As demand for crypto collectibles continues to bubble, wallet provider Ledger has hired a former Apple Music executive as its new Vice President of NFTs.
Parker Todd Brooks was Apple Music’s Head of Dance & Electronic Artist Relations from 2014 until this year, and previously worked at Beats, before Apple acquired it in 2014.
Ledger is best known for its , or “cold wallets,” a form of storage for holding the private keys to cryptocurrency offline. The company also offers software and infrastructure for firms looking to beef up security around their digital assets. A press release notes that Ledger is “expand[ing]” its NFT offerings, though it’s unclear exactly what its plans are.
The release adds that Brooks will work to link “with the artist and NFT communities” and develop “NFT management products.”
Brooks told Decrypt via email he’ll be responsible for building out the firm’s strategy.
“I’ve spent my career serving the artist community,” he said. “And with NFTs there is an opportunity to reimagine how art and music are created, sampled, and managed while simultaneously addressing the security issues in storing NFTs on internet-connected devices.”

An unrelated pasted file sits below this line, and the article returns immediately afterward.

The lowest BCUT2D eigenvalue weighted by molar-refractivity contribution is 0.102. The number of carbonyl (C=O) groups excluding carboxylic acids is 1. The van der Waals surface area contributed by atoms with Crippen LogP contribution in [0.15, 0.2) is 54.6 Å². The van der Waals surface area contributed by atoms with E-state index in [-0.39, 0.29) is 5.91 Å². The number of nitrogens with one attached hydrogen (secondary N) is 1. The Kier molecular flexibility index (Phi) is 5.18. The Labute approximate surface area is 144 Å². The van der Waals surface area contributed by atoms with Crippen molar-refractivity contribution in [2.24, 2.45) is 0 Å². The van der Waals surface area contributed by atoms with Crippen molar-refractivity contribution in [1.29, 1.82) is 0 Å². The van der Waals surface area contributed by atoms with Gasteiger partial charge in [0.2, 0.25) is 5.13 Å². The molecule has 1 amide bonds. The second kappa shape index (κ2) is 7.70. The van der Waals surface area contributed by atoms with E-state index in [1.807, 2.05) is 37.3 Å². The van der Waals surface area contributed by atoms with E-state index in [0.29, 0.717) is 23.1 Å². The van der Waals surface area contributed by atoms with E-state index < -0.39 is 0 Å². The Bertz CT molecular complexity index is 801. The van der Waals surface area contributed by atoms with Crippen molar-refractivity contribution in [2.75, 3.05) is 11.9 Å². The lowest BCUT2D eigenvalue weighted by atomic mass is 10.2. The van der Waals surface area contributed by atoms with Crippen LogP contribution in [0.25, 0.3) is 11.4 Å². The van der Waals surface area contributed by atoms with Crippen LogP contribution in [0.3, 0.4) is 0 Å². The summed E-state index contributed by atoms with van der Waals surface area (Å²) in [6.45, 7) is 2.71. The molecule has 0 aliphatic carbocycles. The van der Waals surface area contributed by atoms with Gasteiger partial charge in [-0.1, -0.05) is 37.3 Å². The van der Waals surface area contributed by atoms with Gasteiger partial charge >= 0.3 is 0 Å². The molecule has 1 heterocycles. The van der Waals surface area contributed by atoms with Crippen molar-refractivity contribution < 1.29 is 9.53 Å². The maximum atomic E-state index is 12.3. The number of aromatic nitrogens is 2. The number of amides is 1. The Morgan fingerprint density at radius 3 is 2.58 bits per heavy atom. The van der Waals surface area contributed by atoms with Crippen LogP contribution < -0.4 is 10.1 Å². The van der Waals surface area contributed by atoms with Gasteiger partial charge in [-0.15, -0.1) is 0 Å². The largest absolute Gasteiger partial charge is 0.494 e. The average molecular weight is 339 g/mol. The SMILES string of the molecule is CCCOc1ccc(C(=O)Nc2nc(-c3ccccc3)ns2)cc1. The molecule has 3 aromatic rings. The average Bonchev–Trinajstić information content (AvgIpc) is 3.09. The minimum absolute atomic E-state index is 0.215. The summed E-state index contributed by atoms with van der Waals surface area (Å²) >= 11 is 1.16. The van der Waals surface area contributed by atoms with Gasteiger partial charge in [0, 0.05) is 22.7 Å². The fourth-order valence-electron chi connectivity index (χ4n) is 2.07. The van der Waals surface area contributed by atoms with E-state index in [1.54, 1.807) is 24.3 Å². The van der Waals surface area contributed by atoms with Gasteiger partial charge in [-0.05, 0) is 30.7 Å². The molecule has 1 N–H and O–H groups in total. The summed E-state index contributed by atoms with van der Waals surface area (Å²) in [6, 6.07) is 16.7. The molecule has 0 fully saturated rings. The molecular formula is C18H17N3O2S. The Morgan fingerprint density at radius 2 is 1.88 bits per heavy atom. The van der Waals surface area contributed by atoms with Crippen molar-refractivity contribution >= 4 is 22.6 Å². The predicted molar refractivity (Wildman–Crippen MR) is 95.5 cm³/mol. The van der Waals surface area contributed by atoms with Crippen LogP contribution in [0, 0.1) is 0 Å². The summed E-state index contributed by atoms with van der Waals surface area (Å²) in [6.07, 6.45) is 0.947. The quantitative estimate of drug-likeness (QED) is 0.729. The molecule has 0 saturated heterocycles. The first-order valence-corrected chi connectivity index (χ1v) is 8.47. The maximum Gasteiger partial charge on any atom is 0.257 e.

Similar roles have been popping up across the crypto industry—positions that work as a bridge between the music business and the burgeoning market for , which are -based digital assets that are can’t be duplicated. Charles Damga, formerly of Warp Records, recently joined the NFT platform Foundation, and Joe Conyers III left Downtown Music Holdings for Crypto.com.
Many musicians have gotten involved with NFTs in recent weeks, from Grimes to Kings of Leon to Jacques Greene. But artists remain split on the prospect of crypto art. Some think it has the potential to be a progressive force, restructuring outdated royalty models and unlocking new, creator-centric business opportunities. Others say it’s a cheap, ecologically harmful way to cash in on clout.
Brooks, for his part, said via the release that NFTs represent an opportunity to “reimagine how art and music are created, sampled, and managed.”